The reason he wanted kauri wood for inner decks is it is one of the nest woods for that. Its spend its life below waterline in a bog so it wont rot and its very workable green and durable as stone dry

    8. Matt 68

      I am impressed, you said Oregon correctly!!! lol

    9. mono man

      with the date of photo and age of girl she can't have been more than mid 60's, not very elderly ?

    10. Matt Moody

      Should you take the red door or the blue door?

    11. Jay

      Great public speaker. He has the audience in "the palm of his hand"... 👍👍👍

    12. anthony white

      Excellent presentation. Thanx!

    13. Jocelito Barros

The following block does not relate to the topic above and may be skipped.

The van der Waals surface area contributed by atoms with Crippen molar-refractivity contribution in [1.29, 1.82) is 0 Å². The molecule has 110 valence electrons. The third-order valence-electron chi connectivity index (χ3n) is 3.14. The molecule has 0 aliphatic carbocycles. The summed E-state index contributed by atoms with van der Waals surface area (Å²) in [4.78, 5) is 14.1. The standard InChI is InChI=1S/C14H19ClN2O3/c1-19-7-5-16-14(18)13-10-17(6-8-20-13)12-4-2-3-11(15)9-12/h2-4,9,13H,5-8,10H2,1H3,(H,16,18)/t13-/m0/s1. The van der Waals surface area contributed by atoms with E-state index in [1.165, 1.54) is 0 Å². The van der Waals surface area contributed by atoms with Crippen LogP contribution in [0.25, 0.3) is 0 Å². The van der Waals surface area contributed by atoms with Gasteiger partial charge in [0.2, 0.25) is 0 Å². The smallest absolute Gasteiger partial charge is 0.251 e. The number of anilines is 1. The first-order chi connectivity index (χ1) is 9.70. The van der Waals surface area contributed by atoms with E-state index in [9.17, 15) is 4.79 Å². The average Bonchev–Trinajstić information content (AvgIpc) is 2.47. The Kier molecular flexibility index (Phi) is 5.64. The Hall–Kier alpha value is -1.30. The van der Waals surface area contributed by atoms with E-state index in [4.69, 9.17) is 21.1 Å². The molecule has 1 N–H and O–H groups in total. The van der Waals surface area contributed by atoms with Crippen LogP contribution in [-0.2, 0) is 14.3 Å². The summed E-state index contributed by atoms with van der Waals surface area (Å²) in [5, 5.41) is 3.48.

Por que Albert Strange projetou o casco do Tally Ho com American Elm e Teak? Alô Leo, meu nome é Jocelito Barros e falo do Rio Grande do Sul, Brasil. Faz tempo que acompanho seus vídeos e, embora eu não fale inglês, gosto de ver seu estilo de trabalho cuidadoso, nos mínimos detalhes. Gosto de ver trabalhos manuais com uso de ferramentas como as de sua oficina. Além disso, a comparação com outros vídeos de outros estaleiros faz com que o seu trabalho se destaque positivamente ainda mais, pelo que está de parabéns. Mas, percebi que você revelou uma curiosidade sobre o motivo que teria levado o projetista do Tally Ho, Albert Strange, a escolher American Elm para as estrias inferiores e Teak para as estrias superiores do projeto. Bem, o pouco que sei sobre construção de barcos aprendi através dos seus vídeos, porém já deu pra concluir que esse tipo de embarcação requer certo lastro, sendo que a sua base também deve ser bem resistente. E aqui quero dar os parabéns novamente a você, pois perceba que mesmo eu não entendendo inglês, pude aprender muitas coisas sobre construção de barcos através dos seus vídeos, graças à sua boa didática e a seu empenho em mostrar os mínimos detalhes do seu trabalho. Então, já posso concluir que quanto mais pesadas as madeiras da base, em relação às superiores, o resultado pode ser melhor para a estabilidade da navi. Pensando nisso, suspeitei, desde o início, que a escolha das madeiras se devesse à melhor relação resistência/peso. Então fui procurar na internet as características dessas madeiras nobres. Descobri que o Elm ou Olmo é moderadamente pesado, duro e forte; é rígido, com um excelente encurvamento e resistência ao choque. Tem, portanto, propriedades mecânicas que o torna perfeito para a posição em que foi cuidadosamente colocado na estrutura do projeto. Confira essas características disponíveis em . Acessado em 25/10/2019. Já a Teak reúne as propriedades ideias para as estrias que ficaram acima do nível da água, mais expostas ao calor e luz solar, condições atmosféricas que normalmente propiciam a infestação e proliferação de fungos e cupins. Dentre as suas substâncias protetivas, que a protegem dos fungos e cupins, a Teak tem um látex natural que, ao mesmo tempo em que impede a penetração de umidade em excesso, evita a própria desidratação da madeira, conservando-a lubrificada e resistente à abrasão, sendo, por isso, tão utilizada para a construção de barcos, decks de piscina e móveis para áreas externas. Mas, creio que o principal motivo pelo qual Albert Strange decidiu utilizá-la para as estrias superiores, foi justamente por sua leveza e flexibilidade, contrapondo as estrias inferiores, mais pesadas e resistentes ao choque. Características que mesclaram um casco poderoso e bem equilibrado, o que talvez também - e me corrija se eu estiver errado - torne o barco mais fácil de manejar. Confira essas características da Teak disponíveis em . Acessado em 25/10/2019. Bem Leo, espero que este pequeno estudo possa ser útil para esclarecer suas dúvidas sobre esse notável projeto do Tally Ho. Um forte abraço. Att., Jocelito Barros